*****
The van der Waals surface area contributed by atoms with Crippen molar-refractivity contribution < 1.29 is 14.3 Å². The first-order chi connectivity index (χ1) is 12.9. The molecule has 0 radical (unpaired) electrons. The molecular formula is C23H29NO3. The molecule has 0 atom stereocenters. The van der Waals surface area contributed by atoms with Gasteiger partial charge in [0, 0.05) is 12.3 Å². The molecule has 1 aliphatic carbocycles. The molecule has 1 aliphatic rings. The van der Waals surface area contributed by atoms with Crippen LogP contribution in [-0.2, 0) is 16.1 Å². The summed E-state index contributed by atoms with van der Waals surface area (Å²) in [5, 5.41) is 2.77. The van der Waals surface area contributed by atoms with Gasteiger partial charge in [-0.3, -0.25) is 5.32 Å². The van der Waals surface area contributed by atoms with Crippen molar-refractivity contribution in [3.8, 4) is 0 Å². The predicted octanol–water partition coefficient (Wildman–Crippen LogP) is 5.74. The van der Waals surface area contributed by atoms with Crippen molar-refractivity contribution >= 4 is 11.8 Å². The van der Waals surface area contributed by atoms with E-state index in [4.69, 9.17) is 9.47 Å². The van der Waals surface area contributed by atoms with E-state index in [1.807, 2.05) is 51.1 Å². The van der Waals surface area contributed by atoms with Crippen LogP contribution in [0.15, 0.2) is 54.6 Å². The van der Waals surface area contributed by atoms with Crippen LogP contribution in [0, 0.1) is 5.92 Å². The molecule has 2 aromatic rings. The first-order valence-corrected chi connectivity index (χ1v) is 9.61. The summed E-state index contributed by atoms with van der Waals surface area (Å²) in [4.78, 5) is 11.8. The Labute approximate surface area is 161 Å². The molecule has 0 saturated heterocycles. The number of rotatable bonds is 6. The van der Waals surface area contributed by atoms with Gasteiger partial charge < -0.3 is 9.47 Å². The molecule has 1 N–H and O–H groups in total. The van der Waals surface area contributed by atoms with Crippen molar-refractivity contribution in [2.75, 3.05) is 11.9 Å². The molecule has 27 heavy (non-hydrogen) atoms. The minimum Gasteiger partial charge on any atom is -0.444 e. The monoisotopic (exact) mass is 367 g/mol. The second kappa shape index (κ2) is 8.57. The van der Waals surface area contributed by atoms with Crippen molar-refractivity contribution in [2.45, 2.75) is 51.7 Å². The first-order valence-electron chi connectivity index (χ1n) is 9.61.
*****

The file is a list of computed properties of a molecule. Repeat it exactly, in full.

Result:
The van der Waals surface area contributed by atoms with Crippen molar-refractivity contribution < 1.29 is 14.3 Å². The first-order chi connectivity index (χ1) is 12.9. The molecule has 0 radical (unpaired) electrons. The molecular formula is C23H29NO3. The molecule has 0 atom stereocenters. The van der Waals surface area contributed by atoms with Gasteiger partial charge in [0, 0.05) is 12.3 Å². The molecule has 1 aliphatic carbocycles. The molecule has 1 aliphatic rings. The van der Waals surface area contributed by atoms with Crippen LogP contribution in [-0.2, 0) is 16.1 Å². The summed E-state index contributed by atoms with van der Waals surface area (Å²) in [5, 5.41) is 2.77. The van der Waals surface area contributed by atoms with Gasteiger partial charge in [-0.3, -0.25) is 5.32 Å². The van der Waals surface area contributed by atoms with Crippen molar-refractivity contribution in [3.8, 4) is 0 Å². The predicted octanol–water partition coefficient (Wildman–Crippen LogP) is 5.74. The van der Waals surface area contributed by atoms with Crippen molar-refractivity contribution >= 4 is 11.8 Å². The van der Waals surface area contributed by atoms with E-state index in [4.69, 9.17) is 9.47 Å². The van der Waals surface area contributed by atoms with E-state index in [1.807, 2.05) is 51.1 Å². The van der Waals surface area contributed by atoms with Crippen LogP contribution in [0.15, 0.2) is 54.6 Å². The van der Waals surface area contributed by atoms with Crippen LogP contribution in [0, 0.1) is 5.92 Å². The molecule has 2 aromatic rings. The first-order valence-corrected chi connectivity index (χ1v) is 9.61. The summed E-state index contributed by atoms with van der Waals surface area (Å²) in [4.78, 5) is 11.8. The Labute approximate surface area is 161 Å². The molecule has 0 saturated heterocycles. The number of rotatable bonds is 6. The van der Waals surface area contributed by atoms with Gasteiger partial charge < -0.3 is 9.47 Å². The molecule has 1 N–H and O–H groups in total. The van der Waals surface area contributed by atoms with Crippen molar-refractivity contribution in [2.75, 3.05) is 11.9 Å². The molecule has 27 heavy (non-hydrogen) atoms. The minimum Gasteiger partial charge on any atom is -0.444 e. The monoisotopic (exact) mass is 367 g/mol. The second kappa shape index (κ2) is 8.57. The van der Waals surface area contributed by atoms with Crippen molar-refractivity contribution in [2.45, 2.75) is 51.7 Å². The first-order valence-electron chi connectivity index (χ1n) is 9.61.